ILLINOIS APPELLATE COURT FIRST DISTRICT (5TH DIVISION) ORDER AFFIRMED.
OPINION FILED OCTOBER 28, 1977.
THE BOARDS OF EDUCATION OF SCHOOL DISTRICTS 67, 68, 69, 70, 71, 72, 73 1/2, 74 AND 219, COOK COUNTY, ET AL., PLAINTIFFS-APPELLANTS,
JOSEPH CRONIN, SUPERINTENDENT OF EDUCATION, ET AL., DEFENDANTS-APPELLEES.
APPEAL from the Circuit Court of Cook County; the Hon.
ARTHUR L. DUNNE, Judge, presiding.
MR. JUSTICE MEJDA DELIVERED THE OPINION OF THE COURT:
Plaintiffs appeal from a summary judgment wherein the trial court found that plaintiffs' claims against defendants for reimbursement of funds for extraordinary services provided to handicapped children are barred by sovereign immunity, and that the circuit court is accordingly without jurisdiction to provide such relief. On appeal plaintiffs contend that here where an appropriation has been made by the State legislature for the relief sought (i.e., reimbursement of claims), and State officials arbitrarily approve less than the law provides for reimbursement, the State is not a party to the suit and jurisdiction lies in the circuit court to order State officials to make the payment.
We affirm. The pertinent facts follow.
Plaintiffs are two special education groups comprising 13 school boards in Niles and Maine townships in the county of Cook which sought a declaratory judgment and writ of mandamus against defendants, the State Superintendent of Education of the State of Illinois and the Illinois Office of Education. The complaint alleged that during the 1972-1973 school year, plaintiffs placed a number of children requiring extraordinary special education services in a special education center. During that year plaintiffs submitted to the State Superintendent of Public Instruction *fn1 their claims for reimbursement of expenses incurred on behalf of the children, pursuant to section 14-7.02a of the School Code. (Ill. Rev. Stat. 1973, ch. 122, par. 14-7.02a.) The Office of the Superintendent of Public Instruction authorized reimbursement of claims for 39 children, but rejected the claims for 77 children. The relief plaintiffs sought was to require defendants to adopt and publish standards applicable to all claims for reimbursement of funds for extraordinary services provided to handicapped children, to review the case studies presented by plaintiffs, and to disburse the amounts claimed by plaintiffs.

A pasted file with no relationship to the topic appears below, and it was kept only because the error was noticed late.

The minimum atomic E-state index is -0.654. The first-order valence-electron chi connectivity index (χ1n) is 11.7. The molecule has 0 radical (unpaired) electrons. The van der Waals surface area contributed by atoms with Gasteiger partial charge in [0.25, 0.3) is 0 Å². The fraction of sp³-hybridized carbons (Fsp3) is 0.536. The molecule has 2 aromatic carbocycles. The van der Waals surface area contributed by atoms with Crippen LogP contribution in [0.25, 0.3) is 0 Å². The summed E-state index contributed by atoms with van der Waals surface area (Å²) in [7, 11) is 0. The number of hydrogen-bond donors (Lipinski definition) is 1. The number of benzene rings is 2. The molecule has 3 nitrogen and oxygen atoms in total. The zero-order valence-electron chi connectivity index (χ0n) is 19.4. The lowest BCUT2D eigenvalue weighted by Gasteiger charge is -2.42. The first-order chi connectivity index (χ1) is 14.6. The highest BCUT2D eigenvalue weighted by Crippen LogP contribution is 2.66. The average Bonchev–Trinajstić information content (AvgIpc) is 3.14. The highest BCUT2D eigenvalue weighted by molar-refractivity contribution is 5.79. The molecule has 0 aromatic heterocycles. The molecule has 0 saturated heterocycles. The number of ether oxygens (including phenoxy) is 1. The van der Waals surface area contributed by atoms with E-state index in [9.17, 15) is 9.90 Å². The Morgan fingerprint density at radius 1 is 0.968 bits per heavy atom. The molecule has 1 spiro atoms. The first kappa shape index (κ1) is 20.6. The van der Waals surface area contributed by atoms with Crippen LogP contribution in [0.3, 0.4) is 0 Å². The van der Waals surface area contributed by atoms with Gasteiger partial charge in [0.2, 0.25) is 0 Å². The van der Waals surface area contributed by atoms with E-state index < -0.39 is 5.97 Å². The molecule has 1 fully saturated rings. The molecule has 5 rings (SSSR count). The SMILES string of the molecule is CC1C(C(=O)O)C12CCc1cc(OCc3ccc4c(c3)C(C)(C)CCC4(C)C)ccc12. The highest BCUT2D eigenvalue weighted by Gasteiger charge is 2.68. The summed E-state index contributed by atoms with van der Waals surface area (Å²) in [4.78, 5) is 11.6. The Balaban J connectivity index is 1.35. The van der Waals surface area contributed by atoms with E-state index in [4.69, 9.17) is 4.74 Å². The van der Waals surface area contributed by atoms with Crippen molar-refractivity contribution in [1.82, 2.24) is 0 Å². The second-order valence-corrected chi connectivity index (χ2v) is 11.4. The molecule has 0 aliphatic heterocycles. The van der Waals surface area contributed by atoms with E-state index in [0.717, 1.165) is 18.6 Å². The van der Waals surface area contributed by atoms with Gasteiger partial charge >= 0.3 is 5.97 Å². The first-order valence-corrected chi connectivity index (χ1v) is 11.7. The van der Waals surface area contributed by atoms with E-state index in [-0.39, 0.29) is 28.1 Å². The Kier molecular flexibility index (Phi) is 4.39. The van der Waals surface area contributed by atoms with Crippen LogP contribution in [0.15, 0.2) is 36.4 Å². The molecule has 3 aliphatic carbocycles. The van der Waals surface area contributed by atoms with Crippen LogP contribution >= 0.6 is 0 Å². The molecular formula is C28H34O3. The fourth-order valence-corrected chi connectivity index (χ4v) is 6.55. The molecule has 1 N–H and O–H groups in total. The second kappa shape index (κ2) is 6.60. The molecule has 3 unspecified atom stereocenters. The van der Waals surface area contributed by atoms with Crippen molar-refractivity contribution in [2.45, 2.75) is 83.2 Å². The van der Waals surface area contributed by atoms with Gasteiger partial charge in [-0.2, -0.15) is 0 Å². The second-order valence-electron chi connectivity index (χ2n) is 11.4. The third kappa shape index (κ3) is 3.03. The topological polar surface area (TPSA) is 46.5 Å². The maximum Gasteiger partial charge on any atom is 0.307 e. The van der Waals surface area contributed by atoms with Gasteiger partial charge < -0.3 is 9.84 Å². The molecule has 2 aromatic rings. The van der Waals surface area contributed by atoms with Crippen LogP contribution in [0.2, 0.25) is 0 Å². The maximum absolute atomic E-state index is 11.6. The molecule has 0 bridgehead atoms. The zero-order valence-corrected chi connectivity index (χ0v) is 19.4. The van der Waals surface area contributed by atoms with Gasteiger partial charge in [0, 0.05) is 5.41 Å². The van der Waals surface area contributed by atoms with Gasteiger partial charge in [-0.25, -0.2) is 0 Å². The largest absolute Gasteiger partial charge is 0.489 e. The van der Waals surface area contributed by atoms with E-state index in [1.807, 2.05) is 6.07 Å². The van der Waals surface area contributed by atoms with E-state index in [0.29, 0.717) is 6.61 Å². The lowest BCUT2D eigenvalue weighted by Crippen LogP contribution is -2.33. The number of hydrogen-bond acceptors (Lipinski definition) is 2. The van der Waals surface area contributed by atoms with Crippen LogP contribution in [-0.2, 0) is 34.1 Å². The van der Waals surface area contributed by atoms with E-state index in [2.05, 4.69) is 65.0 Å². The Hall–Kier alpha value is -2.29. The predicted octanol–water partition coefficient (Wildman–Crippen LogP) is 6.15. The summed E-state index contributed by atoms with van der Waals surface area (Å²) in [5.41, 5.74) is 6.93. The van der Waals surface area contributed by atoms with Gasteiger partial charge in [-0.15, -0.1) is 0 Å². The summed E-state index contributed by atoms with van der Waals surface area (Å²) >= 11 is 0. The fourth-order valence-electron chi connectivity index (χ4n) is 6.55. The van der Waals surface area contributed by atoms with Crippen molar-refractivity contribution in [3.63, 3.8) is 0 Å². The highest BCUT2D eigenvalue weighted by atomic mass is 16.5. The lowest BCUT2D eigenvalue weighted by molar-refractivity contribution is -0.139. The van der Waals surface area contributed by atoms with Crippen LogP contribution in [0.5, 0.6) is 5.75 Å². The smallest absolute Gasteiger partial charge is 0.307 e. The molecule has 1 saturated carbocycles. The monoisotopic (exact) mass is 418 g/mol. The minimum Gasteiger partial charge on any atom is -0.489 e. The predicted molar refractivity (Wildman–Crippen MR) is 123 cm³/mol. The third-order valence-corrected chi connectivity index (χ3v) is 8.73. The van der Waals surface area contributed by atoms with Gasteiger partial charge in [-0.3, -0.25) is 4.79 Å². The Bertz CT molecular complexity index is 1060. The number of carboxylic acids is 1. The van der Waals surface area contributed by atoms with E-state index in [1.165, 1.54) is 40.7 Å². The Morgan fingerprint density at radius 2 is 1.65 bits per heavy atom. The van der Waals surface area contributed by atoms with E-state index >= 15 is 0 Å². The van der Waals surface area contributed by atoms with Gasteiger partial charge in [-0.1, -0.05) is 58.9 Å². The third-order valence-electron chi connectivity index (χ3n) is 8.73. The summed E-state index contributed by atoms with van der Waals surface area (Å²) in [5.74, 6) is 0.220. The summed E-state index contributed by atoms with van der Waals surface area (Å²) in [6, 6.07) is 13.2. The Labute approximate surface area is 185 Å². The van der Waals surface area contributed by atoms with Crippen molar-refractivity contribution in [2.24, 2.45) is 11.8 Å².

Defendants presented a motion for summary judgment alleging that there was no dispute between the parties insofar as defendants are willing to publish uniform standards and that such case studies were reviewed; however, as to plaintiffs' claims for "money damages" defendants alleged that by statute the State is immune from being made a defendant in such a suit, that the circuit court is accordingly without jurisdiction to make an award, and that plaintiffs' claims may only be pursued in the Court of Claims.
The trial court on August 31, 1976, ordered that allowance of claims for reimbursement must be uniform and based on nondiscriminatory standards, and that defendants shall review summaries of case studies submitted by plaintiffs. By separate order, entered January 10, 1977, the trial court, finding that it was without jurisdiction as to plaintiffs' claims for reimbursement, granted defendants' motion for summary judgment without prejudice to plaintiffs' right to file their claims in the Court of Claims. Plaintiffs appeal from the order of January 10.